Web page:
, Volume 21, Issue 2, pp 293-299

The “High Solubility” Definition of the Current FDA Guidance on Biopharmaceutical Classification System May Be Too Strict for Acidic Drugs

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Abstract

Purpose. The purpose of this study was to assess if the definition of high solubility as proposed in the FDA Guidance on Biopharmaceutical Classification System (BCS) is too strict for highly permeable acidic drugs.

Methods. The solubility and permeability values of 20 (18 acidic and 2 non-acidic) nonsteroidal anti-inflammatory drugs (NSAID) were determined. The NSAIDs were grouped into three different sets having acetic acid, propionic acid, or other acidic moieties such as fenamate, oxicam, and salicylate. Two nonacidic NSAIDs (celecoxib and rofecoxib) were also included for comparison purposes. Equilibrium solubility values were determined at pH 1.2, 5.0, 7.4, and in bio-relevant media simulating fed intestinal fluid at pH 5.0. For a select number of acids, we also measured solubility values in media simulating gastric and fasted intestinal fluids. Permeability classification was established relative to that of reference drugs in the Caco-2 cell permeability model. Permeability coefficients for all drugs were measured at concentrations corresponding to the lowest and highest marketed dose strengths dissolved in 250 ml volume, and their potential interaction with cellular efflux pumps was investigated.

Results. All NSAIDs with different acidic functional groups were classified as highly permeable based on their Caco-2 cell permeability. Only ketorolac appeared to have a potential for interaction with cellular efflux pumps. Solubility classification was based on comparison of equilibrium solubility at pH 1.2, 5.0, and 7.4 relative to marketed dose strengths in 250 ml. The pK a values for the acidic NSAIDs studied were between 3.5 and 5.1, and, as expected, their solubility increased dramatically at pH 7.4 compared to pH 1.2. Only three NSAIDs, ketorolac, ketoprofen, and acetyl salicylic acid, meet the current criteria for high solubility over the entire pH range. However, with the exception of ibuprofen, oxaprozin, and mefenamic acid, the remaining compounds can be classified as Class I drugs (high solubility-high permeability) relative to solubility at pH 7.4. The use of bio-relevant media simulating gastric and intestinal milieu for solubility measurements or increasing the dose volume to 500 ml did not provide for a better boundary for solubility classification.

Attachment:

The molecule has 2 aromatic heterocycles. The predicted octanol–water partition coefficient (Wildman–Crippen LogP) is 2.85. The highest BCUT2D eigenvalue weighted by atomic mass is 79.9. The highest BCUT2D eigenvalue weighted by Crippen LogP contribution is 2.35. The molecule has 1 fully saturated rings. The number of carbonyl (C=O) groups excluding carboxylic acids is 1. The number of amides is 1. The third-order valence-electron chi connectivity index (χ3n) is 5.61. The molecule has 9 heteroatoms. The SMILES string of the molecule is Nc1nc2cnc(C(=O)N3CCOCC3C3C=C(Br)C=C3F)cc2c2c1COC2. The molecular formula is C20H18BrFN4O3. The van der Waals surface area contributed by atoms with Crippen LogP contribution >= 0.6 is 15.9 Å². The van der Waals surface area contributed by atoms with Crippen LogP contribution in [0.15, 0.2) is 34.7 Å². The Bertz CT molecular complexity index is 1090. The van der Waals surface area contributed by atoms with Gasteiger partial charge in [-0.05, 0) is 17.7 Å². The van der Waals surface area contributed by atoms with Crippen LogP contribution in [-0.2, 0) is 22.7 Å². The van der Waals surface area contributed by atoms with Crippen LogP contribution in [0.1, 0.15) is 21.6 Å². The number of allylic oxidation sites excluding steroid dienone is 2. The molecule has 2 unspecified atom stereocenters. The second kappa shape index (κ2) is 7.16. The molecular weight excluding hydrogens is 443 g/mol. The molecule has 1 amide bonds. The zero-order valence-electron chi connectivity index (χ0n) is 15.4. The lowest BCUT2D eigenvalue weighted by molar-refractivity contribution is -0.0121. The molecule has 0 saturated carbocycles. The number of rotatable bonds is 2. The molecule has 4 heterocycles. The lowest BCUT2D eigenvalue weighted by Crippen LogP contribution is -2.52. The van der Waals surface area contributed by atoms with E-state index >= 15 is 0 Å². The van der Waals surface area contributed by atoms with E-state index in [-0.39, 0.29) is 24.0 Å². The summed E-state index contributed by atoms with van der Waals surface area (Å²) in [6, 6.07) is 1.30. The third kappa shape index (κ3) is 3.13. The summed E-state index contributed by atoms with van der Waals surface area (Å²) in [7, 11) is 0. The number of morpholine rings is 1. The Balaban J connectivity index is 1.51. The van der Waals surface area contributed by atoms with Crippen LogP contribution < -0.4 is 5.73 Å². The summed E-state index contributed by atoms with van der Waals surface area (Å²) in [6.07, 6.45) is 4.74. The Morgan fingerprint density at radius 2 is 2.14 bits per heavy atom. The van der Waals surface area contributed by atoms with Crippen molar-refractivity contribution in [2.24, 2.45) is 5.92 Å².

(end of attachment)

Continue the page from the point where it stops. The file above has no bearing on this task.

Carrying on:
Conclusions. Based on the current definition of solubility, 15 of the 18 acidic NSAIDs in this study will be classified as Class II compounds as the solubility criteria applies to the entire pH range of 1.2 to 7.4, although the low solubility criteria does not hold true over the entire pH range. Whence, of the 18 acidic drugs, 15 can be classified as Class I based on the pH 7.4 solubility alone. This finding is intriguing because these drugs exhibit Class I behavior as their absorption does not seem to be dissolution or solubility limited. It could then be argued that for acidic drugs, the boundaries for solubility are too restrictive. Solubility at pH > 5 (pH in duodenum) may be more appropriate because most compounds are mainly absorbed in the intestinal region. Consideration for an intermediate solubility classification for highly permeable ionizable compounds that reflects physiological conditions seems warranted.